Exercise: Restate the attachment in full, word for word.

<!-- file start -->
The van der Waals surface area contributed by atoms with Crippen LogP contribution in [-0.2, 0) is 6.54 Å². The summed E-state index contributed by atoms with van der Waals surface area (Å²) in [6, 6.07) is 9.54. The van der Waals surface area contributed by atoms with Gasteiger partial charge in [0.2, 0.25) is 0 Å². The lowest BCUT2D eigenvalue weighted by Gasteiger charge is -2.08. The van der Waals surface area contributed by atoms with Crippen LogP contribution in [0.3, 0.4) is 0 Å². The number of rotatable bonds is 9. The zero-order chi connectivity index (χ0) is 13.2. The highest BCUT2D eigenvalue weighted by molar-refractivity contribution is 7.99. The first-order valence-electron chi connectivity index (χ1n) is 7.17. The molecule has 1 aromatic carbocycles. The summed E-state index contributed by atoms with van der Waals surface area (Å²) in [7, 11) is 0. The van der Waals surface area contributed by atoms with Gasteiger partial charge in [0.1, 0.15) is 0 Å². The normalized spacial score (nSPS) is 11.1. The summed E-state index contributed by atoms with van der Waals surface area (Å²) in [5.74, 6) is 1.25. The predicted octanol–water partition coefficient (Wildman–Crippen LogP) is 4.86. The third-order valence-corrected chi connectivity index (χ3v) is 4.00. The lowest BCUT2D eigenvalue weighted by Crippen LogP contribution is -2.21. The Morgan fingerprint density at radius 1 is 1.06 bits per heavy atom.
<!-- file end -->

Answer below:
The van der Waals surface area contributed by atoms with Crippen LogP contribution in [-0.2, 0) is 6.54 Å². The summed E-state index contributed by atoms with van der Waals surface area (Å²) in [6, 6.07) is 9.54. The van der Waals surface area contributed by atoms with Gasteiger partial charge in [0.2, 0.25) is 0 Å². The lowest BCUT2D eigenvalue weighted by Gasteiger charge is -2.08. The van der Waals surface area contributed by atoms with Crippen LogP contribution in [0.3, 0.4) is 0 Å². The number of rotatable bonds is 9. The zero-order chi connectivity index (χ0) is 13.2. The highest BCUT2D eigenvalue weighted by molar-refractivity contribution is 7.99. The first-order valence-electron chi connectivity index (χ1n) is 7.17. The molecule has 1 aromatic carbocycles. The summed E-state index contributed by atoms with van der Waals surface area (Å²) in [7, 11) is 0. The van der Waals surface area contributed by atoms with Gasteiger partial charge in [0.1, 0.15) is 0 Å². The normalized spacial score (nSPS) is 11.1. The summed E-state index contributed by atoms with van der Waals surface area (Å²) in [5.74, 6) is 1.25. The predicted octanol–water partition coefficient (Wildman–Crippen LogP) is 4.86. The third-order valence-corrected chi connectivity index (χ3v) is 4.00. The lowest BCUT2D eigenvalue weighted by Crippen LogP contribution is -2.21. The Morgan fingerprint density at radius 1 is 1.06 bits per heavy atom.